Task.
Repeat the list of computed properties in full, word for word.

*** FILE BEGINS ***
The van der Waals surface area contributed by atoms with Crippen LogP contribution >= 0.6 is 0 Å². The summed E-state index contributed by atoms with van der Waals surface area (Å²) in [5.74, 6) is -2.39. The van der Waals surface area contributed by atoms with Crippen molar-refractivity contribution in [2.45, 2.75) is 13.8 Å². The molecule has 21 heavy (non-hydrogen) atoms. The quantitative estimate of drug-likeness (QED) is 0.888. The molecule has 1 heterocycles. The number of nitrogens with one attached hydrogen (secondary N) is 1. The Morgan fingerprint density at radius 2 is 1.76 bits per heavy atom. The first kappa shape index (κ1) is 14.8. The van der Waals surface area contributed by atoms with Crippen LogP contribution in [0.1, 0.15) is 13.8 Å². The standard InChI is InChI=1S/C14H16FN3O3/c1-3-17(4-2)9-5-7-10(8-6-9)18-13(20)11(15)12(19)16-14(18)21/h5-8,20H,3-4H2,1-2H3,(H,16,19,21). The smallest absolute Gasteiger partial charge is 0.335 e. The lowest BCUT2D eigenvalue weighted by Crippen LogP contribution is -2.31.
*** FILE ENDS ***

The van der Waals surface area contributed by atoms with Crippen LogP contribution >= 0.6 is 0 Å². The summed E-state index contributed by atoms with van der Waals surface area (Å²) in [5.74, 6) is -2.39. The van der Waals surface area contributed by atoms with Crippen molar-refractivity contribution in [2.45, 2.75) is 13.8 Å². The molecule has 21 heavy (non-hydrogen) atoms. The quantitative estimate of drug-likeness (QED) is 0.888. The molecule has 1 heterocycles. The number of nitrogens with one attached hydrogen (secondary N) is 1. The Morgan fingerprint density at radius 2 is 1.76 bits per heavy atom. The first kappa shape index (κ1) is 14.8. The van der Waals surface area contributed by atoms with Crippen LogP contribution in [0.1, 0.15) is 13.8 Å². The standard InChI is InChI=1S/C14H16FN3O3/c1-3-17(4-2)9-5-7-10(8-6-9)18-13(20)11(15)12(19)16-14(18)21/h5-8,20H,3-4H2,1-2H3,(H,16,19,21). The smallest absolute Gasteiger partial charge is 0.335 e. The lowest BCUT2D eigenvalue weighted by Crippen LogP contribution is -2.31.